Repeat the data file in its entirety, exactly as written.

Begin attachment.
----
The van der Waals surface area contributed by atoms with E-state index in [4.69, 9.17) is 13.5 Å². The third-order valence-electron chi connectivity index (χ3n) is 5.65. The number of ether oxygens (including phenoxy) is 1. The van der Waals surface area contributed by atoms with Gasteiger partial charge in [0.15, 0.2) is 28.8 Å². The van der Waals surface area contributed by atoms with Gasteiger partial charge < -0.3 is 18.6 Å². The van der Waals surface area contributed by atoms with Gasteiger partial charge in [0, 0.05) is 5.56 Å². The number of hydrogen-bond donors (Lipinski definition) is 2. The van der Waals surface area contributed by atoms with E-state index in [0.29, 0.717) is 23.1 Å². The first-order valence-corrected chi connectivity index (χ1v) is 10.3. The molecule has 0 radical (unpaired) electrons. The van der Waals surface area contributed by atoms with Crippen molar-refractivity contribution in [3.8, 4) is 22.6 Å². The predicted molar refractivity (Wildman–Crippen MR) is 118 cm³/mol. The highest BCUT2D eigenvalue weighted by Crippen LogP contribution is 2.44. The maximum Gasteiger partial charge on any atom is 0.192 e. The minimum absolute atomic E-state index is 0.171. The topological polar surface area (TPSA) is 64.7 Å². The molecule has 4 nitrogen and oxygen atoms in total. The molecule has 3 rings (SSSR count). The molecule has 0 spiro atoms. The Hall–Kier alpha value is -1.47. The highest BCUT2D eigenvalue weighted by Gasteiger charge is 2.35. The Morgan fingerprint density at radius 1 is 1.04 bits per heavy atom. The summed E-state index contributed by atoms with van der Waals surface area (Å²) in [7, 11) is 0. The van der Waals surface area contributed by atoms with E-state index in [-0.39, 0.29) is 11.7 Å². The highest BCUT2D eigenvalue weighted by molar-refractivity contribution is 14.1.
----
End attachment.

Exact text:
The van der Waals surface area contributed by atoms with E-state index in [4.69, 9.17) is 13.5 Å². The third-order valence-electron chi connectivity index (χ3n) is 5.65. The number of ether oxygens (including phenoxy) is 1. The van der Waals surface area contributed by atoms with Gasteiger partial charge in [0.15, 0.2) is 28.8 Å². The van der Waals surface area contributed by atoms with Gasteiger partial charge < -0.3 is 18.6 Å². The van der Waals surface area contributed by atoms with Gasteiger partial charge in [0, 0.05) is 5.56 Å². The number of hydrogen-bond donors (Lipinski definition) is 2. The van der Waals surface area contributed by atoms with E-state index in [0.29, 0.717) is 23.1 Å². The first-order valence-corrected chi connectivity index (χ1v) is 10.3. The molecule has 0 radical (unpaired) electrons. The van der Waals surface area contributed by atoms with Crippen molar-refractivity contribution in [3.8, 4) is 22.6 Å². The predicted molar refractivity (Wildman–Crippen MR) is 118 cm³/mol. The highest BCUT2D eigenvalue weighted by Crippen LogP contribution is 2.44. The maximum Gasteiger partial charge on any atom is 0.192 e. The minimum absolute atomic E-state index is 0.171. The topological polar surface area (TPSA) is 64.7 Å². The molecule has 4 nitrogen and oxygen atoms in total. The molecule has 3 rings (SSSR count). The molecule has 0 spiro atoms. The Hall–Kier alpha value is -1.47. The highest BCUT2D eigenvalue weighted by Gasteiger charge is 2.35. The Morgan fingerprint density at radius 1 is 1.04 bits per heavy atom. The summed E-state index contributed by atoms with van der Waals surface area (Å²) in [7, 11) is 0. The van der Waals surface area contributed by atoms with E-state index in [-0.39, 0.29) is 11.7 Å². The highest BCUT2D eigenvalue weighted by molar-refractivity contribution is 14.1.